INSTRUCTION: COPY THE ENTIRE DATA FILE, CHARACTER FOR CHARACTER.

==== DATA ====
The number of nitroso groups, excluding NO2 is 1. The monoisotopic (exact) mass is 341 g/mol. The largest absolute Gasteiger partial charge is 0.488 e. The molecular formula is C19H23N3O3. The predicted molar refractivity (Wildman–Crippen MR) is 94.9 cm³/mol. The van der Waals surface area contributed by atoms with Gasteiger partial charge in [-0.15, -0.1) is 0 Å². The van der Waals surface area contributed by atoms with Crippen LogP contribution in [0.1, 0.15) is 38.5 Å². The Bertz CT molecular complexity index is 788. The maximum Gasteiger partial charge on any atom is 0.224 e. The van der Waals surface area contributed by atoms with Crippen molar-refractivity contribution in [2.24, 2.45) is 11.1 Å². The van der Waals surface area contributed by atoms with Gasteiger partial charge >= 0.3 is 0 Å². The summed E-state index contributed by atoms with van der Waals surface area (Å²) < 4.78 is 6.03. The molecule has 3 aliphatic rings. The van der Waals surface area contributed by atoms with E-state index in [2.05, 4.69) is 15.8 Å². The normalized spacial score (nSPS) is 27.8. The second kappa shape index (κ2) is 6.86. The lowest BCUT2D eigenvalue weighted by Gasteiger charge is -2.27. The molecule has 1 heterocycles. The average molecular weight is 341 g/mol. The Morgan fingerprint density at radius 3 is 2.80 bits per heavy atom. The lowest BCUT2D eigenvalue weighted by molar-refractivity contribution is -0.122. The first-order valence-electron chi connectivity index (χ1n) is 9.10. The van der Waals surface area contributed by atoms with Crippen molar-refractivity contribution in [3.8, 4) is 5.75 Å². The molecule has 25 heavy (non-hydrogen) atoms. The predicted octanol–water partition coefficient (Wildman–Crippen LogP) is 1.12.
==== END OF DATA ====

The number of nitroso groups, excluding NO2 is 1. The monoisotopic (exact) mass is 341 g/mol. The largest absolute Gasteiger partial charge is 0.488 e. The molecular formula is C19H23N3O3. The predicted molar refractivity (Wildman–Crippen MR) is 94.9 cm³/mol. The van der Waals surface area contributed by atoms with Gasteiger partial charge in [-0.15, -0.1) is 0 Å². The van der Waals surface area contributed by atoms with Crippen LogP contribution in [0.1, 0.15) is 38.5 Å². The Bertz CT molecular complexity index is 788. The maximum Gasteiger partial charge on any atom is 0.224 e. The van der Waals surface area contributed by atoms with Crippen molar-refractivity contribution in [2.24, 2.45) is 11.1 Å². The van der Waals surface area contributed by atoms with Gasteiger partial charge >= 0.3 is 0 Å². The summed E-state index contributed by atoms with van der Waals surface area (Å²) < 4.78 is 6.03. The molecule has 3 aliphatic rings. The van der Waals surface area contributed by atoms with E-state index in [2.05, 4.69) is 15.8 Å². The normalized spacial score (nSPS) is 27.8. The second kappa shape index (κ2) is 6.86. The lowest BCUT2D eigenvalue weighted by Gasteiger charge is -2.27. The molecule has 1 heterocycles. The average molecular weight is 341 g/mol. The Morgan fingerprint density at radius 3 is 2.80 bits per heavy atom. The lowest BCUT2D eigenvalue weighted by molar-refractivity contribution is -0.122. The first-order valence-electron chi connectivity index (χ1n) is 9.10. The van der Waals surface area contributed by atoms with Crippen molar-refractivity contribution in [3.8, 4) is 5.75 Å². The molecule has 25 heavy (non-hydrogen) atoms. The predicted octanol–water partition coefficient (Wildman–Crippen LogP) is 1.12.